We are ready with our art supplies for National Make Cut-Out Snowflakes Day on December 27, and we want you to join us! Take out your foil paper, construction paper, glitters, scissors, and design templates (if you have any), and then just cut out basic shapes or intricate patterns into a beautiful snowflake. It’s a great way to creatively spend time with the family after the hustle and bustle of Christmas and keep the children out of mischief.
History of National Make Cut-Out Snowflakes Day
You can’t have a white Christmas without snow, now, can you? Snowflakes are most associated with the holiday season, so naturally, it is a popular tradition to create paper snowflakes for decor purposes or just to have fun. The date of this holiday mildly surprises us, as making paper snowflakes is a regular craft activity in schools and, on December 27, schools are closed and children are at home. But, then again, it keeps the tots occupied.
Making snowflakes is a modern tradition, but the method for creating it is based on the old art of origami. The concept of origami is about folding a piece of paper several times to create objects, and it started in Japan around the 17th century. Another variation is called Kirigami, which involves cutting out shapes into the folded paper. Cut-out snowflakes include both methods, requiring the folding of paper and then adding cuts in the desired places for a more detailed effect. Just like no two snowflakes are identical, you can cut as many different patterns as you like on your folded paper.
So whether it is detailed or basic, Make Cut-Out Snowflake Day is a timeless tradition that a lot of us have grown up with. It is a fantastic way to channel your creativity and remember what it felt like to work with scissors and art supplies as a kid. Once you and your family have completed your snowflake projects, you can write your name on them or color them in for a unique and personalized touch. Then all you need to do is hang them from the ceiling or on a window, or wherever else you like, as a big family of snowflakes.
National Make Cut-Out Snowflakes Day timeline
A Chinese official named Cai Lun invents paper.
Making origami kicks off in Japan.
Wilson Alwyn Bentley discovers that no two snowflakes are the same.
The book “Kirigami, the Creative Art of Papercutting” by Florence Temko, introduces the Japanese craft to the people of the United States.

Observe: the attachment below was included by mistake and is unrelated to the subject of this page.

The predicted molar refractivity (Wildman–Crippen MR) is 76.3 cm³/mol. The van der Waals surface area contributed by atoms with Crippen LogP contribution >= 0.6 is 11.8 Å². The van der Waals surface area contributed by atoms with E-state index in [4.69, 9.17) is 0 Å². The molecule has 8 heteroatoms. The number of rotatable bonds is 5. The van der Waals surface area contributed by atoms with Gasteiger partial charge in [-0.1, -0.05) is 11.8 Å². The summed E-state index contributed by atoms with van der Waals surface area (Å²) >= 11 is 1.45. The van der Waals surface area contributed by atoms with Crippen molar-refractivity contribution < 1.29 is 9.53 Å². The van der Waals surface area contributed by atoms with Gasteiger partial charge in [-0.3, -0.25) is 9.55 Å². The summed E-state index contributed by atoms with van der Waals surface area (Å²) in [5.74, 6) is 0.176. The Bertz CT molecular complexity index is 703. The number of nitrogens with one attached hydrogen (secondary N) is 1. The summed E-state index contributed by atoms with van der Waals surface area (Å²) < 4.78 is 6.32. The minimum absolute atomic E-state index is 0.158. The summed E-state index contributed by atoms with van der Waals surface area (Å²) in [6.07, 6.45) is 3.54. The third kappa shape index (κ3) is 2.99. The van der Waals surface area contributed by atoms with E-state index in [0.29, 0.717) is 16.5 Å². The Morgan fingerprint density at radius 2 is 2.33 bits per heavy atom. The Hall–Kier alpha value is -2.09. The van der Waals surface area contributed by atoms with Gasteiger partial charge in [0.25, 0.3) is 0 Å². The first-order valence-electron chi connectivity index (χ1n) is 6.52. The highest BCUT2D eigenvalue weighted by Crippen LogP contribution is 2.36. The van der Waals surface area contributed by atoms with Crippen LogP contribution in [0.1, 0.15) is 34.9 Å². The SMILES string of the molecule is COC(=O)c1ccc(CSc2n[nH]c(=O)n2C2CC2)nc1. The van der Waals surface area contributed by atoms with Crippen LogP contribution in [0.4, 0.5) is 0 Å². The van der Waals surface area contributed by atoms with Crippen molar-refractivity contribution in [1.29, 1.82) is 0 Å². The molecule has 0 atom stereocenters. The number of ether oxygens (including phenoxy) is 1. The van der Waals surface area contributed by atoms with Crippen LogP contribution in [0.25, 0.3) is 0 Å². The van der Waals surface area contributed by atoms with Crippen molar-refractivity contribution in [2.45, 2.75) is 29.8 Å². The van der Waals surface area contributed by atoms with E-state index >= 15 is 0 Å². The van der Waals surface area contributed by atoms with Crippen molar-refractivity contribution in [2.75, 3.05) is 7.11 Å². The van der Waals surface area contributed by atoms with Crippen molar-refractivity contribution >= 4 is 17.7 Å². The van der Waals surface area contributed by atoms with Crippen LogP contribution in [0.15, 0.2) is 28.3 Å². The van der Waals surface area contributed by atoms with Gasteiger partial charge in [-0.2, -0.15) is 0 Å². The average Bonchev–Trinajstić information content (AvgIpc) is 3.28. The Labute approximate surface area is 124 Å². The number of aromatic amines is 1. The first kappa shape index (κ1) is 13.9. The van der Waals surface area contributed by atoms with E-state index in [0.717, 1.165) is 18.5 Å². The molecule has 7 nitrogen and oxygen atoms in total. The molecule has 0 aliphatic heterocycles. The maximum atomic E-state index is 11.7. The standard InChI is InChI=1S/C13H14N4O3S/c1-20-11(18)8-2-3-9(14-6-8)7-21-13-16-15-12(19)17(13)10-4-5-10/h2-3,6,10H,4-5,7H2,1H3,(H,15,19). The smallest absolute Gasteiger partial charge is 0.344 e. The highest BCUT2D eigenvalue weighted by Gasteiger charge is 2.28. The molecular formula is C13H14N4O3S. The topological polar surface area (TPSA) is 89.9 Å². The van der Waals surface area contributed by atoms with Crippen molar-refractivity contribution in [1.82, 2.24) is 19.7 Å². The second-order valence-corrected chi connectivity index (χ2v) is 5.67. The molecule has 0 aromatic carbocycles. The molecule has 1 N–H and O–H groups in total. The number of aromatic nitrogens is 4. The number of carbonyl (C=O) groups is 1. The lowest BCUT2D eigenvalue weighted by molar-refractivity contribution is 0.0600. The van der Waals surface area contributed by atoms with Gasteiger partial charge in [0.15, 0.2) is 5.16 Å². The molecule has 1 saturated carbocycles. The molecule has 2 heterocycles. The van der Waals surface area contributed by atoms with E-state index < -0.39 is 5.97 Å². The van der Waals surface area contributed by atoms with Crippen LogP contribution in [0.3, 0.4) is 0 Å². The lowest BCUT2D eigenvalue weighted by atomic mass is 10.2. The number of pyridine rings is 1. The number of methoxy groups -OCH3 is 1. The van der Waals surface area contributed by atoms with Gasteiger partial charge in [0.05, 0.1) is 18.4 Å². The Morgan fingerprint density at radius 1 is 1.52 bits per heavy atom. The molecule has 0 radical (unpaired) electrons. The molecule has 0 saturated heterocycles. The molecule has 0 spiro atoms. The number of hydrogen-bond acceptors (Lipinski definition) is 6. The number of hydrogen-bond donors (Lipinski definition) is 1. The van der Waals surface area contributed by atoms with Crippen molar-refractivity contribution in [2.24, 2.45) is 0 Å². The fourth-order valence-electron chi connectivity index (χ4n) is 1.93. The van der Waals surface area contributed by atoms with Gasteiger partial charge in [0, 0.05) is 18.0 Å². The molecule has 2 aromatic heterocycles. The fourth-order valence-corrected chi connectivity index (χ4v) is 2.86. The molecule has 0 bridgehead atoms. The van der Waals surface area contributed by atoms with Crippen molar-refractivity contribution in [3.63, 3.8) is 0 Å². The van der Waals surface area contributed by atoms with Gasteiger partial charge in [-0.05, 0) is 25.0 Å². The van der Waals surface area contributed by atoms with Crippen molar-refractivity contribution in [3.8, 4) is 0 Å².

National Make Cut-Out Snowflakes Day FAQs
What is paper-cutting?
Papercutting is the craft of making paper designs. The distinguished style of this form of art is that a single sheet of paper is used for cutting out designs, as opposed to multiple sheets.
What paper is best for paper-cutting?
Paper-cutting enthusiasts typically use 120-160 GSM paper. Everything else, like the size, color, and finish, is a matter of preference.
What is the difference between colored paper and construction paper?
The main difference between colored paper and construction paper is the texture. Construction paper is similar to regular printer paper in terms of thickness.
National Make Cut-Out Snowflakes Day Activities
Cut out paper snowflakes
As the name of the day suggests, make your own cut-out paper snowflakes! You don’t have to be an artist to do this. It is as easy as grabbing a pair of scissors and getting started!
Host a competition
There’s nothing like some friendly competition to really get the creative juices flowing. Have a competition with your family to see who can create the best snowflake. Winners can be nominated based on the design of their cut-out snowflake or the artwork that went into it.
Post your snowflake
Show off your lovely design or the entire cluster of snowflakes made by your family on social media. Use the hashtag #MakeCutOutSnowflakesDay.
5 Facts About Snowflakes That Will Blow Your Mind
It’s not just snowflakes
Snow isn’t entirely made of snowflakes. Snow also consists of sleet.
They aren’t really white
We hate to break it to you but snowflakes are technically translucent; they only look white due to the light that passes through them.
There are A LOT of them
In the U.S. alone, about 1,000,000,000,000,000,000,000,000 snowflakes fall each year.
Snow to water ratio
10 inches of snow is equal to one inch of water.
It is drinkable
80% of fresh water on Earth is either frozen or in the form of snow.
Why We Love National Make Cut-Out Snowflakes Day
Everybody has an inner Picasso
Art shouldn’t be limited to a certain craft. Everybody can cut out snowflakes and participate in this holiday. It’s fun for all!
Trip down memory lane
With the digital revolution, old traditions are gradually disappearing. Cutting out snowflakes is a simple activity that is nostalgic and revives fond childhood memories.
Let it snow, let it snow!
Christmas is over, the ice has melted, and it is time to go back to regular life. But you know what will be around forever and won’t melt? Your cut-out snowflake!
National Make Cut-Out Snowflakes Day dates